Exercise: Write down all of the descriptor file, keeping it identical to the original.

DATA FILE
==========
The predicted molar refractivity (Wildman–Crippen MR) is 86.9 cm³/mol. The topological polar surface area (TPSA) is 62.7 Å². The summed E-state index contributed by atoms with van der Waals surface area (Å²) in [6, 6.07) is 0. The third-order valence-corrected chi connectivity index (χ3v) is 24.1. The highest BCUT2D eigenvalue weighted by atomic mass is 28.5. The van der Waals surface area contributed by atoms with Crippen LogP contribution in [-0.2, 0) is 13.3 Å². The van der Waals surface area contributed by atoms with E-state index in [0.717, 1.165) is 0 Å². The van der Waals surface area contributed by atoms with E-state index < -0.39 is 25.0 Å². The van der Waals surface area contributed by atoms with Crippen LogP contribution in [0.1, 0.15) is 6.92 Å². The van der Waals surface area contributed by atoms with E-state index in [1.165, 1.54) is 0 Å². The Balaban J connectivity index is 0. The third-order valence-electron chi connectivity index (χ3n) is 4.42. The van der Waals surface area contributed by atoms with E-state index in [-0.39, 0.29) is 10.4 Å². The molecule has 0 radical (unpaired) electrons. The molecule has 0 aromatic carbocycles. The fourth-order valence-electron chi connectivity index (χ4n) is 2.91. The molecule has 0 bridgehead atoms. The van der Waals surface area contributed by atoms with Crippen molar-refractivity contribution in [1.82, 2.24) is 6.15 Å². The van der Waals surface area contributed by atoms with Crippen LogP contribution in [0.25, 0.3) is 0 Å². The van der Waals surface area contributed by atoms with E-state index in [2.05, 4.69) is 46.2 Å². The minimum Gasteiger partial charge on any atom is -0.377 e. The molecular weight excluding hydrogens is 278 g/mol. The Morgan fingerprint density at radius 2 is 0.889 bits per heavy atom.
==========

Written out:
The predicted molar refractivity (Wildman–Crippen MR) is 86.9 cm³/mol. The topological polar surface area (TPSA) is 62.7 Å². The summed E-state index contributed by atoms with van der Waals surface area (Å²) in [6, 6.07) is 0. The third-order valence-corrected chi connectivity index (χ3v) is 24.1. The highest BCUT2D eigenvalue weighted by atomic mass is 28.5. The van der Waals surface area contributed by atoms with Crippen LogP contribution in [-0.2, 0) is 13.3 Å². The van der Waals surface area contributed by atoms with E-state index in [0.717, 1.165) is 0 Å². The van der Waals surface area contributed by atoms with E-state index < -0.39 is 25.0 Å². The van der Waals surface area contributed by atoms with Crippen LogP contribution in [0.1, 0.15) is 6.92 Å². The van der Waals surface area contributed by atoms with E-state index in [1.165, 1.54) is 0 Å². The Balaban J connectivity index is 0. The third-order valence-electron chi connectivity index (χ3n) is 4.42. The van der Waals surface area contributed by atoms with E-state index in [-0.39, 0.29) is 10.4 Å². The molecule has 0 radical (unpaired) electrons. The molecule has 0 aromatic carbocycles. The fourth-order valence-electron chi connectivity index (χ4n) is 2.91. The molecule has 0 bridgehead atoms. The van der Waals surface area contributed by atoms with Crippen molar-refractivity contribution in [1.82, 2.24) is 6.15 Å². The van der Waals surface area contributed by atoms with Crippen LogP contribution in [0.25, 0.3) is 0 Å². The van der Waals surface area contributed by atoms with E-state index in [2.05, 4.69) is 46.2 Å². The minimum Gasteiger partial charge on any atom is -0.377 e. The molecular weight excluding hydrogens is 278 g/mol. The Morgan fingerprint density at radius 2 is 0.889 bits per heavy atom.